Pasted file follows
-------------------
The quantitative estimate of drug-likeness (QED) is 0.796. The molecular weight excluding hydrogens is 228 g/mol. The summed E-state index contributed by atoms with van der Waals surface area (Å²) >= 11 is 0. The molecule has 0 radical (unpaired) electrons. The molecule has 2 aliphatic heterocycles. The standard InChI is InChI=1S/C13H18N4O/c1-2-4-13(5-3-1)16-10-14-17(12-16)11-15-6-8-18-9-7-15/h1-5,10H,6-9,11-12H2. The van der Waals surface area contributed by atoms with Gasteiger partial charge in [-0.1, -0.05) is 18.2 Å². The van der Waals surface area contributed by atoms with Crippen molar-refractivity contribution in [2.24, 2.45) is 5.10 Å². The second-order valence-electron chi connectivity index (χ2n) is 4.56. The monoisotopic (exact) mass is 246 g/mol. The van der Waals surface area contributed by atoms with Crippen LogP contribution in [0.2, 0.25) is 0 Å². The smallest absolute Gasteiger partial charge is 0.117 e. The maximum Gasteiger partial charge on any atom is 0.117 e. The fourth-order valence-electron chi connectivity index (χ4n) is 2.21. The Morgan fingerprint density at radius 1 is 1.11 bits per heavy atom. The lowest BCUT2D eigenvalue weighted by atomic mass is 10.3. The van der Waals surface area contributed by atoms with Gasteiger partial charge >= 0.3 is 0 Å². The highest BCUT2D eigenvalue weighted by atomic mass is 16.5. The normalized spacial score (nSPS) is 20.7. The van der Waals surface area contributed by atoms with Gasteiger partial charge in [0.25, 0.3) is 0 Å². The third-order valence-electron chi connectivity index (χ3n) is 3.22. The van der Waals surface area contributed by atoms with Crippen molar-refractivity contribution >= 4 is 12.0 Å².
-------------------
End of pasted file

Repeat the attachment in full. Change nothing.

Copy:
The quantitative estimate of drug-likeness (QED) is 0.796. The molecular weight excluding hydrogens is 228 g/mol. The summed E-state index contributed by atoms with van der Waals surface area (Å²) >= 11 is 0. The molecule has 0 radical (unpaired) electrons. The molecule has 2 aliphatic heterocycles. The standard InChI is InChI=1S/C13H18N4O/c1-2-4-13(5-3-1)16-10-14-17(12-16)11-15-6-8-18-9-7-15/h1-5,10H,6-9,11-12H2. The van der Waals surface area contributed by atoms with Gasteiger partial charge in [-0.1, -0.05) is 18.2 Å². The van der Waals surface area contributed by atoms with Crippen molar-refractivity contribution in [2.24, 2.45) is 5.10 Å². The second-order valence-electron chi connectivity index (χ2n) is 4.56. The monoisotopic (exact) mass is 246 g/mol. The van der Waals surface area contributed by atoms with Crippen LogP contribution in [0.2, 0.25) is 0 Å². The smallest absolute Gasteiger partial charge is 0.117 e. The maximum Gasteiger partial charge on any atom is 0.117 e. The fourth-order valence-electron chi connectivity index (χ4n) is 2.21. The Morgan fingerprint density at radius 1 is 1.11 bits per heavy atom. The lowest BCUT2D eigenvalue weighted by atomic mass is 10.3. The van der Waals surface area contributed by atoms with Gasteiger partial charge >= 0.3 is 0 Å². The highest BCUT2D eigenvalue weighted by atomic mass is 16.5. The normalized spacial score (nSPS) is 20.7. The van der Waals surface area contributed by atoms with Gasteiger partial charge in [0.25, 0.3) is 0 Å². The third-order valence-electron chi connectivity index (χ3n) is 3.22. The van der Waals surface area contributed by atoms with Crippen molar-refractivity contribution >= 4 is 12.0 Å².